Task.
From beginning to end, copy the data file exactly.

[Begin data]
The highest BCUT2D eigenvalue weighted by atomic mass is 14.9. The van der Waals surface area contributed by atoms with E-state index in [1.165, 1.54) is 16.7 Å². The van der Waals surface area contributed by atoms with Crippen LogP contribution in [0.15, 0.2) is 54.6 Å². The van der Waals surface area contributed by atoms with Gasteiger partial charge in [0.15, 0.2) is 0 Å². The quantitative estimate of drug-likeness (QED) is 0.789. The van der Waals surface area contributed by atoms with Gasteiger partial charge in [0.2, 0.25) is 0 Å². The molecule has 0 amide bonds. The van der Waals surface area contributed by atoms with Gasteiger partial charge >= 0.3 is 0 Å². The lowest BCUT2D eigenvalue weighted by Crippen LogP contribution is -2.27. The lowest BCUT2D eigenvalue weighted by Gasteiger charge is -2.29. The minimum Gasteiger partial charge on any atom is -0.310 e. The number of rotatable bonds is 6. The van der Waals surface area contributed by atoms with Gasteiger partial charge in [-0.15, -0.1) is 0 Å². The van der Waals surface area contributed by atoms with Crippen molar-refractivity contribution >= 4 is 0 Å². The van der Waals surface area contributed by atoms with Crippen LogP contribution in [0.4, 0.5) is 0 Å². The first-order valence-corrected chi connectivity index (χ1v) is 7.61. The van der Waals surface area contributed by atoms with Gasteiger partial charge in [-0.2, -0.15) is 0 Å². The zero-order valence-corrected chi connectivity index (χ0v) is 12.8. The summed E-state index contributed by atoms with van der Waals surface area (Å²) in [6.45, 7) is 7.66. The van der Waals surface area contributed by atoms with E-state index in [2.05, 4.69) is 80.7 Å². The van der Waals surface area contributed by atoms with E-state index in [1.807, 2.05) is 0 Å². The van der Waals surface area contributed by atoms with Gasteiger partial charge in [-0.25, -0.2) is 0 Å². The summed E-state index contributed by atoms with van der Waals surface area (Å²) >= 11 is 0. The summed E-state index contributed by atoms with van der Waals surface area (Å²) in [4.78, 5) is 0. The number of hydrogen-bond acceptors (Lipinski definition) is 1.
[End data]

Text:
The highest BCUT2D eigenvalue weighted by atomic mass is 14.9. The van der Waals surface area contributed by atoms with E-state index in [1.165, 1.54) is 16.7 Å². The van der Waals surface area contributed by atoms with Crippen LogP contribution in [0.15, 0.2) is 54.6 Å². The van der Waals surface area contributed by atoms with Gasteiger partial charge in [0.15, 0.2) is 0 Å². The quantitative estimate of drug-likeness (QED) is 0.789. The van der Waals surface area contributed by atoms with Gasteiger partial charge in [0.2, 0.25) is 0 Å². The molecule has 0 amide bonds. The van der Waals surface area contributed by atoms with Gasteiger partial charge >= 0.3 is 0 Å². The lowest BCUT2D eigenvalue weighted by Crippen LogP contribution is -2.27. The lowest BCUT2D eigenvalue weighted by Gasteiger charge is -2.29. The minimum Gasteiger partial charge on any atom is -0.310 e. The number of rotatable bonds is 6. The van der Waals surface area contributed by atoms with Gasteiger partial charge in [-0.15, -0.1) is 0 Å². The van der Waals surface area contributed by atoms with Crippen molar-refractivity contribution >= 4 is 0 Å². The van der Waals surface area contributed by atoms with Crippen LogP contribution in [0.4, 0.5) is 0 Å². The first-order valence-corrected chi connectivity index (χ1v) is 7.61. The van der Waals surface area contributed by atoms with Gasteiger partial charge in [-0.2, -0.15) is 0 Å². The zero-order valence-corrected chi connectivity index (χ0v) is 12.8. The summed E-state index contributed by atoms with van der Waals surface area (Å²) in [6.45, 7) is 7.66. The van der Waals surface area contributed by atoms with E-state index in [2.05, 4.69) is 80.7 Å². The van der Waals surface area contributed by atoms with E-state index in [1.807, 2.05) is 0 Å². The van der Waals surface area contributed by atoms with Gasteiger partial charge in [-0.25, -0.2) is 0 Å². The summed E-state index contributed by atoms with van der Waals surface area (Å²) >= 11 is 0. The summed E-state index contributed by atoms with van der Waals surface area (Å²) in [4.78, 5) is 0. The number of hydrogen-bond acceptors (Lipinski definition) is 1.